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Social interactions are critically important for survival and impact overall-health, but also impose costs on animals, such as exposure to contagious agents. The immune system can play a critical role in modulating social behavior when animals are sick, as has been demonstrated within the context of “sickness behaviors.” Can immune molecules affect or be affected by social interactions even when animals are not sick, therefore serving a role in mediating pathogen exposure? We tested whether markers of immune function in both the blood and the brain are associated with gregariousness, quantified as number of animals interacted with per day. To do this, we used remote tracking of social interactions of a wild population of house mice (Mus musculus domesticus) to categorize animals in terms of gregariousness. Blood, hair, brain and other tissue samples from animals with extreme gregariousness phenotypes were collected. We then tested whether the levels of three important cytokines (TNF-a, IFN-g and IL- 1b) in the serum, cortex and hypothalamus of these animals could be explained by the gregariousness phenotype and/or sex of the mice. Using the hair as a long-term quantification of steroid hormones, we also tested whether corticosterone, progesterone and testosterone differed by social phenotype. We found main effects of gregariousness and sex on the serum levels of TNF-a, but not on IFN-g or IL-1b. Brain gene expression levels were not different between phenotypes. All hair steroids tended to be elevated in animals of high gregariousness phenotype, independent of sex. In sum, elements of the immune system may be associated with gregariousness, even outside of major disease events. These results extend our knowledge of the role that immune signals have in contributing to the regulation of social behaviors outside periods of illness.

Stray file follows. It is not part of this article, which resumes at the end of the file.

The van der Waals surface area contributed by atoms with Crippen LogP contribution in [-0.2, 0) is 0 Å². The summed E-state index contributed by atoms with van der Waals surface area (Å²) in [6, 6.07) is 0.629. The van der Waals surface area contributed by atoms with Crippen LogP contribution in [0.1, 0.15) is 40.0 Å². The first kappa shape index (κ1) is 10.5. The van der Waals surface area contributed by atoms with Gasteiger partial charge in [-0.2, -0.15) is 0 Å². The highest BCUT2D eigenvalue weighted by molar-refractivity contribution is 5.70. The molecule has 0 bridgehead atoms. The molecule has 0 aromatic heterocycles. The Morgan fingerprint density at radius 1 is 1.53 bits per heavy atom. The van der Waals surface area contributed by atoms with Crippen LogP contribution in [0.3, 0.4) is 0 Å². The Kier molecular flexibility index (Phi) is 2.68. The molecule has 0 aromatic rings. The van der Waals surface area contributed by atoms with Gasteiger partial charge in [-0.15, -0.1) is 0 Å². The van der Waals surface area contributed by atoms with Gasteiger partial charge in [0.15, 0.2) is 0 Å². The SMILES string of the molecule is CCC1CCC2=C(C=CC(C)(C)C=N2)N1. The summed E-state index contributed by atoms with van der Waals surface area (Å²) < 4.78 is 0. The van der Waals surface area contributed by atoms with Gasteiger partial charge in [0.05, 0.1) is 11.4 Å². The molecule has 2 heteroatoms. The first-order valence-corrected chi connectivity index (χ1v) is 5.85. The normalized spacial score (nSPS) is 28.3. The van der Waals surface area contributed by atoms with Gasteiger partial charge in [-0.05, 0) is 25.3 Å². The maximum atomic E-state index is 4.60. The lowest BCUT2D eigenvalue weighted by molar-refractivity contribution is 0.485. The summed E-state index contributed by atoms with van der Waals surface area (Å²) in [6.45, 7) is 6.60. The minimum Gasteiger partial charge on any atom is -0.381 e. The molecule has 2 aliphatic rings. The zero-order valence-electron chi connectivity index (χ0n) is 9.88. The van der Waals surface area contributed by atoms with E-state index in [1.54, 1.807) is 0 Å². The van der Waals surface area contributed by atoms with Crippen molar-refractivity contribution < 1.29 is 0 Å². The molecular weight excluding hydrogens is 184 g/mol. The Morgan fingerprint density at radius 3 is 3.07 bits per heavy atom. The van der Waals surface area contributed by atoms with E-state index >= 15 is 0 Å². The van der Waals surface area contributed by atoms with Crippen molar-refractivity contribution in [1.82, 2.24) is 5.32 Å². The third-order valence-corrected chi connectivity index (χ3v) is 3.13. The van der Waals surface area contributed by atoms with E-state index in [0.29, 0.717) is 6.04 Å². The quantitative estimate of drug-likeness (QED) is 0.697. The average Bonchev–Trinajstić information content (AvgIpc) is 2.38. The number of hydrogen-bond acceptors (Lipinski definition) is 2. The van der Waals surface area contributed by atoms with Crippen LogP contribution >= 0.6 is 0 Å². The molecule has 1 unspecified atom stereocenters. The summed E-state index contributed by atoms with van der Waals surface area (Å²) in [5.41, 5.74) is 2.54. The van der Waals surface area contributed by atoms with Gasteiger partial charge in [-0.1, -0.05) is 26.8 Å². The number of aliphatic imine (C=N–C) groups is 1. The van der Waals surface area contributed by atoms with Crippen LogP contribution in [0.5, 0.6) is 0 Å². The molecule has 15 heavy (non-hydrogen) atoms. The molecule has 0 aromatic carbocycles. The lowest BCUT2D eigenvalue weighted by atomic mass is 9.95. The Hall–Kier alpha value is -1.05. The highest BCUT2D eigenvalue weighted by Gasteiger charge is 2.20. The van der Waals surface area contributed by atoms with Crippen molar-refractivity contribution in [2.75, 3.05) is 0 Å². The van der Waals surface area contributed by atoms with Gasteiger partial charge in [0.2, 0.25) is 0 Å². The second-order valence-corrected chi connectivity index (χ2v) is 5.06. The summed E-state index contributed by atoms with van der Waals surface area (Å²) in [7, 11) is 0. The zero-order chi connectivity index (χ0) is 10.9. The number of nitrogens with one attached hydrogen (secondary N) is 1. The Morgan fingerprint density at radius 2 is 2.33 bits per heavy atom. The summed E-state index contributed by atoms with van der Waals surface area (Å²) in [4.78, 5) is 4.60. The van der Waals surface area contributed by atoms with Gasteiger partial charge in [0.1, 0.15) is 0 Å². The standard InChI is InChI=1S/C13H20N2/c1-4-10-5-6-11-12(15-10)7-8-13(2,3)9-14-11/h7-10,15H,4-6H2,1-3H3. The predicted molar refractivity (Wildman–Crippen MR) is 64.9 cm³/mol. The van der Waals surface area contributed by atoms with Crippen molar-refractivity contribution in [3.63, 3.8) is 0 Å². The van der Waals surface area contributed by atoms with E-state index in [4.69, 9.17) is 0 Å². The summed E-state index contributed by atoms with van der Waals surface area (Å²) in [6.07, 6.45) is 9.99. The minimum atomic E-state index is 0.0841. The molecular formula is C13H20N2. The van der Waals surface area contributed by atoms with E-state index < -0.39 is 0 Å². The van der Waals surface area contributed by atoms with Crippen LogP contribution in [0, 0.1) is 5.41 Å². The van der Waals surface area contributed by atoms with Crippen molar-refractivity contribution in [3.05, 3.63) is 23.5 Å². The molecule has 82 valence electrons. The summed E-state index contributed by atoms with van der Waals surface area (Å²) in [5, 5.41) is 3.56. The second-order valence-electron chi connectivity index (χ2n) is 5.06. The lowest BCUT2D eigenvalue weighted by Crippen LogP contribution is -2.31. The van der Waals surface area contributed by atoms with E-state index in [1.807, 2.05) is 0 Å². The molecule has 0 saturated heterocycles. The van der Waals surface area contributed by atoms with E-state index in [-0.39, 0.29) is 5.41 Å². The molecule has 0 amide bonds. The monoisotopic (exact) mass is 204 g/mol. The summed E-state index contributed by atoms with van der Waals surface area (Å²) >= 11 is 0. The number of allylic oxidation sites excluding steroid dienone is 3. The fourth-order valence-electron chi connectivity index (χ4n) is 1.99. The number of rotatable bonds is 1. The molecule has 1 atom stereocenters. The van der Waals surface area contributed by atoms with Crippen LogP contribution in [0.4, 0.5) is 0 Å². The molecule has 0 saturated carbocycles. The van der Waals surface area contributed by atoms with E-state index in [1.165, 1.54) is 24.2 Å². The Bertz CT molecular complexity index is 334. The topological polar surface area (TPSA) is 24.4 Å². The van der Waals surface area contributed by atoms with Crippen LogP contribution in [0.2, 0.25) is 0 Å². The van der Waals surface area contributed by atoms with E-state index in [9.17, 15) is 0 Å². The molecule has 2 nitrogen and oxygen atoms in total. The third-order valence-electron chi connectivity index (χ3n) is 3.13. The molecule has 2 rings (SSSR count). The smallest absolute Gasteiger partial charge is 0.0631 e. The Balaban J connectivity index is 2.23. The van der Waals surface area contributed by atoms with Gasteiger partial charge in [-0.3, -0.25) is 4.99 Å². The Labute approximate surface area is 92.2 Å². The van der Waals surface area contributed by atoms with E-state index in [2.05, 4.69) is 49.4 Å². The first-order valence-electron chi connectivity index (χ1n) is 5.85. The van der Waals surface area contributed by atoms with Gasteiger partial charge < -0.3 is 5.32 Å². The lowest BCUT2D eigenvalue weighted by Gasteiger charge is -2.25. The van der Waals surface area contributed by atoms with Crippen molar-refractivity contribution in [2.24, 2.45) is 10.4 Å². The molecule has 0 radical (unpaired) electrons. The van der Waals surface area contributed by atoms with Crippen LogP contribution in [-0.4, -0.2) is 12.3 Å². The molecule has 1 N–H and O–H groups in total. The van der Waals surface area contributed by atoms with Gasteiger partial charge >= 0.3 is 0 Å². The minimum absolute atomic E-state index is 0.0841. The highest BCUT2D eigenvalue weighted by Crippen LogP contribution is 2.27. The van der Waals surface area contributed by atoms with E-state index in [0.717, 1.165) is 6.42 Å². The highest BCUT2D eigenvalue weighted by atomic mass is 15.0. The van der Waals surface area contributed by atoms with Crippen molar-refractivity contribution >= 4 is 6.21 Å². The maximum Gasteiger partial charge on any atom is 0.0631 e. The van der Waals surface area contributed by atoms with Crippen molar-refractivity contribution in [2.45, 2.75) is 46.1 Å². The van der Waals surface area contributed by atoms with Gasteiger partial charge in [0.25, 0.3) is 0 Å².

This article was originally published in Frontiers in Behavioral Neuroscience, volume number, issue number, in year.


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